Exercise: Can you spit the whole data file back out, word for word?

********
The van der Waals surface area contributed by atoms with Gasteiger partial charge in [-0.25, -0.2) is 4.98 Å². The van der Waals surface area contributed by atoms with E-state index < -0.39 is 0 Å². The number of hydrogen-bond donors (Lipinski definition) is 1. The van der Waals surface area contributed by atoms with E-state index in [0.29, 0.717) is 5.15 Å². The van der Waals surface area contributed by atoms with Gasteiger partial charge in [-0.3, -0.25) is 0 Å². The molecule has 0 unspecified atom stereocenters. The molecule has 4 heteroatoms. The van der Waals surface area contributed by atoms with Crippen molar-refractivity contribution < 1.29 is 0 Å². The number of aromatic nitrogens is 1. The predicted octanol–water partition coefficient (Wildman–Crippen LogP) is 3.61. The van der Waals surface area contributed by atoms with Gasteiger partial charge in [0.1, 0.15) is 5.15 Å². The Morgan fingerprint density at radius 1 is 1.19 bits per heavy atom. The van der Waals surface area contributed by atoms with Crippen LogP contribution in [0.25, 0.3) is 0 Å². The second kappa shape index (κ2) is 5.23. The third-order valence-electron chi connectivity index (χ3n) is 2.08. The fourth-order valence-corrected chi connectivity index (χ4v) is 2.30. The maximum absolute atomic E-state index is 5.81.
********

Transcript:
The van der Waals surface area contributed by atoms with Gasteiger partial charge in [-0.25, -0.2) is 4.98 Å². The van der Waals surface area contributed by atoms with E-state index < -0.39 is 0 Å². The number of hydrogen-bond donors (Lipinski definition) is 1. The van der Waals surface area contributed by atoms with E-state index in [0.29, 0.717) is 5.15 Å². The van der Waals surface area contributed by atoms with Gasteiger partial charge in [-0.3, -0.25) is 0 Å². The molecule has 0 unspecified atom stereocenters. The molecule has 4 heteroatoms. The van der Waals surface area contributed by atoms with Crippen molar-refractivity contribution < 1.29 is 0 Å². The number of aromatic nitrogens is 1. The predicted octanol–water partition coefficient (Wildman–Crippen LogP) is 3.61. The van der Waals surface area contributed by atoms with Gasteiger partial charge in [0.1, 0.15) is 5.15 Å². The Morgan fingerprint density at radius 1 is 1.19 bits per heavy atom. The van der Waals surface area contributed by atoms with Crippen LogP contribution in [0.25, 0.3) is 0 Å². The second kappa shape index (κ2) is 5.23. The third-order valence-electron chi connectivity index (χ3n) is 2.08. The fourth-order valence-corrected chi connectivity index (χ4v) is 2.30. The maximum absolute atomic E-state index is 5.81.